By Wade Coggeshall
— Public education continues to evolve in Indiana, with the recent launch of the state's first public virtual high school.
The Metropolitan School District of Wayne Township now offers the Achieve Virtual Education Academy. Derek Eaton, the academy's headmaster, says starting Aug. 1 the program will offer everything a student needs credit-wise to complete his or her Indiana Core 40 or academic honors high school diplomas.
"This is an option where the school comes to them in a way," said Eaton, who previously served as assistant principal for student life at Ben Davis High School.
Jeff Butts, MSD of Wayne Township superintendent, says the corporation has been involved with virtual education since 1999. They created the Indiana Online Academy, then transferred responsibility to the Central Indiana Education Service Center in 2005. The corporation began developing what would become the Achieve Virtual Education Academy after that.
With public education being a major issue in the last General Assembly, Wayne Township proposed allowing its corporation to open an accredited virtual high school to Tony Bennett, state superintendent of public instruction. They had to meet all legal requirements. For now, Achieve Virtual has been approved by the state as a four-year pilot project.
"Indiana must continue to support innovative instructional models that provide quality options for all students," Bennett said in a statement. "I applaud Wayne Township for heading to the top of the class on this issue and hope school corporations across the state will seek to replicate this forward-thinking approach."
Achieve Virtual will be open year-round. There will be 80 courses available to start, with several others in the works. Tuition is free for Wayne Township students and those outside the district who enroll full-time before Sept. 15. Cost per class for part-time students outside the district is $250.
Enrolled students receive a daily personal identification number for access to courses. That way administrators can track how many days they're online, to meet the state's 180-school day requirement. Pupils complete each course on their own timetable.
"They don't necessarily have to sit in a class for a full 18-week semester in order to earn credits," Butts said. "They work at their own pace with the help of teachers and whatever other resources they have available."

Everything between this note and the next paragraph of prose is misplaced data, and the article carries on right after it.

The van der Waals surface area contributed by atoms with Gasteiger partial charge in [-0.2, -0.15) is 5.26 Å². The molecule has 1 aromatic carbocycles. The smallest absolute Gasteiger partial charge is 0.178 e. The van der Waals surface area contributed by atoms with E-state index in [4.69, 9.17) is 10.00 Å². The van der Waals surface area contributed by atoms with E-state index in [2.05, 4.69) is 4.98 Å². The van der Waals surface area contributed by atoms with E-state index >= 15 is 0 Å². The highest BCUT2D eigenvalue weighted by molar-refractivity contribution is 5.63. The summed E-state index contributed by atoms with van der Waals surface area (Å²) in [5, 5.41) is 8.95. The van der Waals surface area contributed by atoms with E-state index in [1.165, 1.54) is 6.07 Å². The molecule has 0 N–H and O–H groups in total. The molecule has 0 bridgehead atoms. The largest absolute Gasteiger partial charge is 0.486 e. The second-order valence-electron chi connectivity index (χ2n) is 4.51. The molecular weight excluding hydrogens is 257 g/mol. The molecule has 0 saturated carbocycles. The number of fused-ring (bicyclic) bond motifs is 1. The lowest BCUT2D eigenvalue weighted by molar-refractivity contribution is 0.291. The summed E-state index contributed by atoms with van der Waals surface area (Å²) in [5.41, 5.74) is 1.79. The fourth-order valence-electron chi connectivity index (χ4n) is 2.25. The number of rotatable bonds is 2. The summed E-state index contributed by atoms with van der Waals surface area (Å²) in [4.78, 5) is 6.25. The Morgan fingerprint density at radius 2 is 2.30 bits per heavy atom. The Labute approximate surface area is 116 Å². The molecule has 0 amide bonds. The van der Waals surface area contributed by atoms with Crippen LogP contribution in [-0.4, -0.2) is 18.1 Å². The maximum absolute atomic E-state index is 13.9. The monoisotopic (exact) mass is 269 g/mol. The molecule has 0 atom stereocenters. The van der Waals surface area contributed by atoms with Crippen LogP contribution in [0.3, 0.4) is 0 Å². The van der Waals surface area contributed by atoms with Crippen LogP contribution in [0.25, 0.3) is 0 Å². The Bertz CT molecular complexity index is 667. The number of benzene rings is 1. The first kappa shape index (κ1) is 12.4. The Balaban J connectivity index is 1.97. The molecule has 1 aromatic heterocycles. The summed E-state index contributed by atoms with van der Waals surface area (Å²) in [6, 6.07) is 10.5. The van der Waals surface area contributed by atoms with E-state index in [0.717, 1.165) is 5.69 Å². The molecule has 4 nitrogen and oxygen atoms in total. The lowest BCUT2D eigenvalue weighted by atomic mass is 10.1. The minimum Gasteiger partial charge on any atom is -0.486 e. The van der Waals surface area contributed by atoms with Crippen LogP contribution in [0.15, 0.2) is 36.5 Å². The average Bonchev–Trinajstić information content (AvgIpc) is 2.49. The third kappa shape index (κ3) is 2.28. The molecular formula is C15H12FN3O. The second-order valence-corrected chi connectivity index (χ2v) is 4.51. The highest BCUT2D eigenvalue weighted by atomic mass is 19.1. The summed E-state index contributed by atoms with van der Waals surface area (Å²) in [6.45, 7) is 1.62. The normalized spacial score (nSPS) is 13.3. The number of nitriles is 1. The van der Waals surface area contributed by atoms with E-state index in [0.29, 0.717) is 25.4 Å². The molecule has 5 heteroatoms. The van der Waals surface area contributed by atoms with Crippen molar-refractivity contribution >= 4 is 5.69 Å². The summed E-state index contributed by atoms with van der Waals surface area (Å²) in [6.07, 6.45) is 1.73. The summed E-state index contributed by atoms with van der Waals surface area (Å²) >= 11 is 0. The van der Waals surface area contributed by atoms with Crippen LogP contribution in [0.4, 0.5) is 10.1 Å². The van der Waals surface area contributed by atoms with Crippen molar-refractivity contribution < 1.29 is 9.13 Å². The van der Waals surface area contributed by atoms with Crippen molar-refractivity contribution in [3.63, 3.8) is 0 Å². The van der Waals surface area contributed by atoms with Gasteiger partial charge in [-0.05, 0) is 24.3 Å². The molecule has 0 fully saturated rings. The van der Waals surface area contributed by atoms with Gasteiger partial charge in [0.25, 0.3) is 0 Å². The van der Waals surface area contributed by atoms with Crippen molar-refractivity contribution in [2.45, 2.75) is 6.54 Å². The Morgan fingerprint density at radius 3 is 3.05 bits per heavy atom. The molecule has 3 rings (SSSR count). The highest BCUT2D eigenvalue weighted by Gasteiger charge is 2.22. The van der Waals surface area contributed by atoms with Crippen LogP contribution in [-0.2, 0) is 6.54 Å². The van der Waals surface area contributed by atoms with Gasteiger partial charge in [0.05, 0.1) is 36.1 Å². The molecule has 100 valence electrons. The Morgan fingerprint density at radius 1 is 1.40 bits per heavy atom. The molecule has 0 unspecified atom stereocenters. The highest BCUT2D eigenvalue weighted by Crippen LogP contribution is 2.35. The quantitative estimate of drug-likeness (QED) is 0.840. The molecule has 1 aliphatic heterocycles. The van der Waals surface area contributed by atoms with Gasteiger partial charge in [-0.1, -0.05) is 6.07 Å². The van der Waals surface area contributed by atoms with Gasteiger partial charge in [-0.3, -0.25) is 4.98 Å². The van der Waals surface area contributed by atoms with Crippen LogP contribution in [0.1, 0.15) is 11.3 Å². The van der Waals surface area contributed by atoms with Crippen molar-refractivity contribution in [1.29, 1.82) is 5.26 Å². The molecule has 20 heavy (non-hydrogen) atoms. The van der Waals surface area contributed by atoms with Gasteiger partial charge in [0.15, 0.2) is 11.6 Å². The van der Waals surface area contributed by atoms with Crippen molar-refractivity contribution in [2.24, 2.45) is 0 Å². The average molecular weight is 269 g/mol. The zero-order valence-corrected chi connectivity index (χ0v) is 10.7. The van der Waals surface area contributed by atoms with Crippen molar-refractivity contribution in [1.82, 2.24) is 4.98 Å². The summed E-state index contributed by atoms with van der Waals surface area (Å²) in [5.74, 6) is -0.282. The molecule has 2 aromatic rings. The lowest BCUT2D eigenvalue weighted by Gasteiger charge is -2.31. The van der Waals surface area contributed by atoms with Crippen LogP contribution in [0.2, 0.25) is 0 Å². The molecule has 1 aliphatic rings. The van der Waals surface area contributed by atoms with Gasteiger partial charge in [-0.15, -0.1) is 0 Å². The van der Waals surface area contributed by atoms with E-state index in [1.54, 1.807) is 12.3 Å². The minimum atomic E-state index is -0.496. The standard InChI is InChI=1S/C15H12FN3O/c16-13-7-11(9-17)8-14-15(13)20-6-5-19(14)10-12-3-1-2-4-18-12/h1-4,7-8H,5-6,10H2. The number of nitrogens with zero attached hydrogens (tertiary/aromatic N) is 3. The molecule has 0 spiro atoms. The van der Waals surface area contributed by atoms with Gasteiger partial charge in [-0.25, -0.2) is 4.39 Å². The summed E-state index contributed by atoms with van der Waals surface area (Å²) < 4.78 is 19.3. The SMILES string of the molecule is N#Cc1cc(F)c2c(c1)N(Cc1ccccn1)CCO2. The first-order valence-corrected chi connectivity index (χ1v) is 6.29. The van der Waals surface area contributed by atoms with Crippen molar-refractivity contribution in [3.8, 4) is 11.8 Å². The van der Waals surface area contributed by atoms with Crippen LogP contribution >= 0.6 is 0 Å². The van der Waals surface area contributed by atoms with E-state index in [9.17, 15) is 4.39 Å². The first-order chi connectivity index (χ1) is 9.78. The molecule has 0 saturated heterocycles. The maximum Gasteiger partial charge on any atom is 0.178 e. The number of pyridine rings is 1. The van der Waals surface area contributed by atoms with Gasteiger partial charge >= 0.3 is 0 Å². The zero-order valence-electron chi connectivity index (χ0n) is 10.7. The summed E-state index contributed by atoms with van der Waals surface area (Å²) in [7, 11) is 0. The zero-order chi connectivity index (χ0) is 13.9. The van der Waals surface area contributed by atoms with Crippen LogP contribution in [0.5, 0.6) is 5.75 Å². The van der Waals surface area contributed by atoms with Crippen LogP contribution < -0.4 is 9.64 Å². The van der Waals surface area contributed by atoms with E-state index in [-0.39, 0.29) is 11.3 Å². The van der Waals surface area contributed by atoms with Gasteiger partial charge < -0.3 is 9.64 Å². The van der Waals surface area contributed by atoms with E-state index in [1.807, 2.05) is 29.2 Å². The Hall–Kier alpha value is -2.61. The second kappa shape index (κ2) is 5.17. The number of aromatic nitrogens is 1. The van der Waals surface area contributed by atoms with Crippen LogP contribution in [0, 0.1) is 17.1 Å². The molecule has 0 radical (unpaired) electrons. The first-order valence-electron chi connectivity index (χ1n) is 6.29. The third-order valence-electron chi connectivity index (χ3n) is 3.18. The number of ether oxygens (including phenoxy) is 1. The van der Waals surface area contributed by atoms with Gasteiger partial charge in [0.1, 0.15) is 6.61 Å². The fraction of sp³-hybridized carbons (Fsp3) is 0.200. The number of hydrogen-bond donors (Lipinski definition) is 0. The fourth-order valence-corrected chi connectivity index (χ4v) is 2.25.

Initially, some critics questioned how it could be verified that it's the students doing the actual school work online. Those enrolled in Achieve Virtual will have to take their final exams on site and in person.
"If a student can pass a final, then we know they've acquired the knowledge and met the standards for the course," Butts said.
This online academy is envisioned for a variety of individuals such as homeschooled students and those at small corporations who want part of a curriculum they couldn't otherwise get; those who want to create space in their schedule to have more time for extracurricular activities; expelled students who don't want to languish at home; and even those who are currently incarcerated.
What it's not meant to be is a replacement for traditional brick-and-mortar schools.
"I myself probably wouldn't have learned best (this) way," Eaton said. "But if a kid just wants to get the information, do it, and move on without being confined to the restraints of a traditional semester, this allows that option. But I think it's just a complement to the things we already do at Wayne Township."
All of Achieve Virtual's courses have been developed by teachers in the school district, who also teach during the day. The courses are set up so that students have frequent interaction with their instructors via e-mail, phone, blogs, and video conferencing. There's also a parent portal so they're kept updated.
"It's no more difficult keeping up with students this way than it is 150 of them throughout the course of a day," Butt said. "It's just a matter of doing it differently."
Almost 200 students were enrolled in the online academy for this past summer school session. Though mostly local, Eaton said he has already heard from interested students in places like Fort Wayne and Martinsville.
"As word gets out, we're getting more and more phone calls and e-mails from interested people all over the state," he said.
For more information on Achieve Virtual, call 988-7144 or visit the website at www.achievevirtual.org.